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Colts “Newcomer of the Week”: San Diego Edition

Posted by Kevin Bowen on October 15, 2013 – 11:34 am

Throughout the course of the season, Colts.com will run a “Newcomer of the Week” following each regular season game. With the Colts having an influx of the newcomers this season here’s a look at the “Newcomer of the Week” from San Diego.

The normal reps for Trent Richardson were not there on Monday night.

Limited offensive possessions only allowed for 10 Richardson carries against the Chargers but he did average 4.0 yards on those attempts.

Richardson had both of the Colts third-down conversions from Monday night.

During the Colts lone third quarter drive, it was Richardson with 12- and three-yard rushes on separate third-and-ones.

“That’s how it should be all season,” Richardson said of the physical running nature.

The most impressive Richardson play of the evening came on a 13-yard reception where he broke three separate tackles.

However, it was a late fourth quarter drop that had Richardson’s attention following the 19-9 loss.

“I dropped a screen pass (because) I took my eyes off the ball,” Richardson said after the game. “I can still see myself running. That’s not the football I play. I don’t like to have missed assignments. I’m beating myself up about it, but good thing we have a game this Sunday.”

“We beat ourselves. Don’t get me wrong they made a lot of good plays and that’s a good team, but I felt the whole game that we weren’t going to lose.”

Other Newcomers of Note:

Inside Linebacker Kelvin Sheppard saw ample playing time in the second half with Jerrell Freeman sidelined (concussion). Sheppard finished with four tackles and had a nine-yard sack of Philip Rivers in the fourth quarter.

Defensive Tackle Ricky Jean Francois was back in the starting lineup after he missed the last two weeks with a groin injury. Jean Francois had three tackles and a tackle for loss which forced a field goal attempt by the Chargers.

Fullback Stanley Havili returned to the lineup on Monday night and while his stats might not indicate it, his contributions should not be taken for granted. Havili did have a 12-yard reception in the fourth quarter that set up Adam Vinatieri’s 51-yard field goal.


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Colts Daily Headlines: October 14th Edition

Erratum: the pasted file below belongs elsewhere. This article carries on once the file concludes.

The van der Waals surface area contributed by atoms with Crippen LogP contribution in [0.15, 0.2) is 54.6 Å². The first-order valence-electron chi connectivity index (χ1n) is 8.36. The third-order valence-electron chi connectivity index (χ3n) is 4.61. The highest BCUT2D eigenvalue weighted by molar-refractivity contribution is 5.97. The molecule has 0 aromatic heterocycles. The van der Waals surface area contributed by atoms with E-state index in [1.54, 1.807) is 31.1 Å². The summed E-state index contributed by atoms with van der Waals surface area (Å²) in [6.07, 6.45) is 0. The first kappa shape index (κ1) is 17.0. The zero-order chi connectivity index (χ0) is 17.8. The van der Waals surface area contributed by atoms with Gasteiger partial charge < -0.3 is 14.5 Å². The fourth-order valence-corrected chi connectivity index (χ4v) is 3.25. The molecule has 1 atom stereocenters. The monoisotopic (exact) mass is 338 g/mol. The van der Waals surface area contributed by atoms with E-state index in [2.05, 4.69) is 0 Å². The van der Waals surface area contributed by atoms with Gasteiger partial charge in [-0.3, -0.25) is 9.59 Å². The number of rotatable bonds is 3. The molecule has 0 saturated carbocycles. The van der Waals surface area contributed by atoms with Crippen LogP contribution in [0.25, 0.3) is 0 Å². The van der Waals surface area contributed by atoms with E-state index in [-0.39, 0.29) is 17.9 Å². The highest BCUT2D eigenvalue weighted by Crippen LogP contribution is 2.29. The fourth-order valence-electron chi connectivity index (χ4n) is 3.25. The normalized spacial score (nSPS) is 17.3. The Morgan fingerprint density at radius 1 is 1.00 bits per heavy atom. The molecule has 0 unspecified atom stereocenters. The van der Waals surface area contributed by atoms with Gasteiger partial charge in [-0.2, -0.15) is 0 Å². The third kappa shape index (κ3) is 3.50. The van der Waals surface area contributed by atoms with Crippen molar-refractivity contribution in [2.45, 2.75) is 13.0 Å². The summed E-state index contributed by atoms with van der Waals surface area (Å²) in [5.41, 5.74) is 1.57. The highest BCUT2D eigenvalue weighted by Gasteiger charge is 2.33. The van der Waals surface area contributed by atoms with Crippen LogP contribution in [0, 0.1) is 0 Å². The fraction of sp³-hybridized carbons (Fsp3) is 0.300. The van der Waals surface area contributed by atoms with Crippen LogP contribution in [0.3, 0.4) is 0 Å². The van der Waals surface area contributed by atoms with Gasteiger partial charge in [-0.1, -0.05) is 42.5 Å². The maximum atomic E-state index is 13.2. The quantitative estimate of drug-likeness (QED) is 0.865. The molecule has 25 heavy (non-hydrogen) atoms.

Posted by Kevin Bowen on October 14, 2013 – 8:39 am

It’s Monday and the Colts are less than 12 hours away from Monday Night Football. Today’s news looks at Trent Richardson staying on schedule and Reggie Wayne approaching yet another milestone.

Take a look below at the top pieces from Monday, October 14th.  

Colts say Trent Richardson is on schedule

By: Mike Wells, AFC South Blog

Trent Richardson hasn’t been with the Colts for even a month and his coaches believe that the second-year running back is right on schedule.

“I’ll say it again, he’s on schedule,” Colts offensive coordinator Pep Hamilton said. “He had some big runs for us late in that game. That third-and-5, that was a huge play in the fourth quarter. For him to really put his head down and found a way to grind out the five yards we needed for the first down. He’s on schedule. He’s very much confident and competent in his ability to go out there and execute our offense. He’s made some plays for us.”

Richardson, who has rushed for 151 yards on 51 carries in three games with the Colts, echoed Hamilton’s words.

“People have been on us about the running game and it’s going to come,” Richardson said. “When it does come, it’s going to come hard. We’re going to have a lot of bandwagoners and we don’t need all that. When it does come, it’s going to come hard and it’s going to come fast, too.”

Reggie Wayne about to join elite company

By: Mike Wells, ESPN.com

When Reggie Wayne entered the NFL, he wanted to keep all the footballs that were part of special moments.

Now, just four catches away from 1,000, Wayne laughs at the idea.